Call them "cult classics." "Guilty pleasures." "Comfort movies." We all have a mental rolodex of flicks that aren't terribly popular but, for one reason or another, they resonate in a very special way. Maybe you saw it at the right moment. Maybe you just see gold where everyone else sees feces. Whatever the case, these are the special favorites that you keep stashed away for sick days. Here are some of ours.
When someone asks you if you want "the big gun" or "the good package," you know s/he's a fan of writer/director Dennis Feldman's "Real Men" (he also wrote "Just One of the Guys" and "The Golden Child"). The wacky spy comedy from 1987 follows ace-but-unorthodox CIA agent Nick Pirandello (Jim Belushi) as he escorts nebbishy family man Bob Wilson (John Ritter) to a secret rendezvous with aliens. Wilson isn't actually anything special, but he's the spitting image of Agent Pillbox, the assassinated CIA agent who the aliens are expecting to meet.
See, these extraterrestrials are offering the human race a special treat. A choice between two, actually. The "big gun," which has the ability to destroy an entire planet, or the "good package," a collection of scientific discoveries, one of which can be used to save the world's secretly tainted water supply. All the space-folk want in return is a glass of water. Nick and Bob are after the good package of course, while rogue elements in both the Soviet KGB (remember-- 1987) and the CIA are angling for the big gun.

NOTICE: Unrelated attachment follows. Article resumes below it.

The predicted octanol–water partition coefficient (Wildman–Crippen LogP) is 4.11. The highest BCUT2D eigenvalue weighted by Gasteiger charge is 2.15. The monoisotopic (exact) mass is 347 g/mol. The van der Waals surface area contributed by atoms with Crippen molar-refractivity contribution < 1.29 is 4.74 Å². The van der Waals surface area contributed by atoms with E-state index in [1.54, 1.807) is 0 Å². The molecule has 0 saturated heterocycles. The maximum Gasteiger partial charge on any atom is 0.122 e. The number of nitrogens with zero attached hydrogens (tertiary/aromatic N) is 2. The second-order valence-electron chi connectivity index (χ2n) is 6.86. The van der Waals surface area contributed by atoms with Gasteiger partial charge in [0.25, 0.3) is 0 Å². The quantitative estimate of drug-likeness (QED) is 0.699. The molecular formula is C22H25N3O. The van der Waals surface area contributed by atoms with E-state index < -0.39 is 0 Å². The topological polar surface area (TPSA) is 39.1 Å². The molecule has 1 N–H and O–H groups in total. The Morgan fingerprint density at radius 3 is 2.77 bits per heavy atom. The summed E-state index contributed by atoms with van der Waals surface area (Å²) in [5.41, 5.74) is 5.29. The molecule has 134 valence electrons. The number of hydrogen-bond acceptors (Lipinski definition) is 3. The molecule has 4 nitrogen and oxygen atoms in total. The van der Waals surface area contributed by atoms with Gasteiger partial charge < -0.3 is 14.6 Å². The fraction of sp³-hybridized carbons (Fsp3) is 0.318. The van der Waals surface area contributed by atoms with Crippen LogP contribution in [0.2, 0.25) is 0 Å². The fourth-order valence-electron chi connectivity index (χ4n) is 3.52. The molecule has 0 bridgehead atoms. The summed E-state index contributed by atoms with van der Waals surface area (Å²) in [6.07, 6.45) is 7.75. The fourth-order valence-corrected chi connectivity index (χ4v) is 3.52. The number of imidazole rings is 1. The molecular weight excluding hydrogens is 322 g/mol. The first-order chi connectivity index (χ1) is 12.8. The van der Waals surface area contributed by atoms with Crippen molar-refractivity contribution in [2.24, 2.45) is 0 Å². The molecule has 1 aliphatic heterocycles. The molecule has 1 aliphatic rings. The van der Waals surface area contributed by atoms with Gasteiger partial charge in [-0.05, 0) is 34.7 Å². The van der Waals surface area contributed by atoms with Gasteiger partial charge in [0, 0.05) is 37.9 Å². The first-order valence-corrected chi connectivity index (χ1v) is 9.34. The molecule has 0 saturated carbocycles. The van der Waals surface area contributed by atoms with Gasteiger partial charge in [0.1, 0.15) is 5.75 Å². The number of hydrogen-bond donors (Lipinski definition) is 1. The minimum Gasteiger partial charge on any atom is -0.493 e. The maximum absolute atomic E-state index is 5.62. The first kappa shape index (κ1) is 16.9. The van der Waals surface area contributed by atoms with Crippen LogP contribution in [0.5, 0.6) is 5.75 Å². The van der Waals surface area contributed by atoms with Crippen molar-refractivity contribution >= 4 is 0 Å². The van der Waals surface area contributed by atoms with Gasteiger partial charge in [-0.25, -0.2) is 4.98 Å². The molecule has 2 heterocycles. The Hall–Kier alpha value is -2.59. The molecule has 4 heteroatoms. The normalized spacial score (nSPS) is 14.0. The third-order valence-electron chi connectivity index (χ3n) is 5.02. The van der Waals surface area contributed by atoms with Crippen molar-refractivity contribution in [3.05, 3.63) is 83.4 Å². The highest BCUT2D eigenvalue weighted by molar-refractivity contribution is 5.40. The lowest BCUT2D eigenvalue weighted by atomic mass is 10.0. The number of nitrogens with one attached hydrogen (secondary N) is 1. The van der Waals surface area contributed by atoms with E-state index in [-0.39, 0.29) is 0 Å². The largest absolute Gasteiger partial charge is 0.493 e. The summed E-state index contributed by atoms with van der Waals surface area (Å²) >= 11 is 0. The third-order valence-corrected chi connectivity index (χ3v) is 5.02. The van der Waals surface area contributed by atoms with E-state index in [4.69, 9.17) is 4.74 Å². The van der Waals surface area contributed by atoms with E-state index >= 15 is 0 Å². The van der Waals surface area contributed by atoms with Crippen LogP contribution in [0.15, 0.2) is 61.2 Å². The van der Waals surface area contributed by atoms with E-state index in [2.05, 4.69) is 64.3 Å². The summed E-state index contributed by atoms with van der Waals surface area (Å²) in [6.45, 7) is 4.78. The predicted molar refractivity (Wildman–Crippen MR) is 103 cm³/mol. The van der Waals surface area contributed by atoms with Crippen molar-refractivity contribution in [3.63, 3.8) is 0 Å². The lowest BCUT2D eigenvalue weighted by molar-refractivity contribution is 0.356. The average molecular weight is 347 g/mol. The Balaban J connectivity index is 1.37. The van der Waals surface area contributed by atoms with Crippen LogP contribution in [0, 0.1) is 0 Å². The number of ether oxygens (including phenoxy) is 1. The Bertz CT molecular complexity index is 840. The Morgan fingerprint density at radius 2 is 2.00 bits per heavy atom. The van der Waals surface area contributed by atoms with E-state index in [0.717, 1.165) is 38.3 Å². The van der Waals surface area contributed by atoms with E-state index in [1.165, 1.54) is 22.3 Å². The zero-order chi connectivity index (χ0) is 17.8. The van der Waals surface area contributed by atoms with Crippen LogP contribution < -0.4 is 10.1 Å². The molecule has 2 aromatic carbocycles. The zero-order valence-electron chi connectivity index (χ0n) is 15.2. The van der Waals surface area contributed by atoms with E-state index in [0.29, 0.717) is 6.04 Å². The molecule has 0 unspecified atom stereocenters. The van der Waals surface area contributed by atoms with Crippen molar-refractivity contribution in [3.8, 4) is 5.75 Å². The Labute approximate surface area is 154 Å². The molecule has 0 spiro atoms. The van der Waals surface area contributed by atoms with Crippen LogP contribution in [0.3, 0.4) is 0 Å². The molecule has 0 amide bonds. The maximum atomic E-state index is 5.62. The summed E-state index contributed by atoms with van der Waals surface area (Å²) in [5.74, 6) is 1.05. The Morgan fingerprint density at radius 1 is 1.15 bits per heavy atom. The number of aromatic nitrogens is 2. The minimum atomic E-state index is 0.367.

It's all very silly and tongue-in-cheek, as you might have guessed by the aliens' demand for a glass of water. There are kung fu-fighting CIA clowns, a flying pen, a horny post-op dad and Happy Pies. At one point early in the story, Bob becomes convinced that he can shoot people by pointing at them and shouting "bang!"
I'm not sure why this one has stuck with me for so long. It used to pop up in cable broadcasts all the time when I was younger, and I came to love the fun, (mostly) child-friendly banter between Ritter and Belushi. The movie doesn't necessarily hold up when I objectively step back; goofy dialogue and some of the more unbelievable plot twists are there and waiting to be criticized.
I don't really care though. "Real Men" is a fun, light-hearted little comedy/adventure and it shouldn't be taken as anything more than that. I turned it on earlier this week to just play in the background and became thoroughly absorbed once again in the goofy, Cold War-era satire.
Tell us about some of your Sick Day Stash flicks!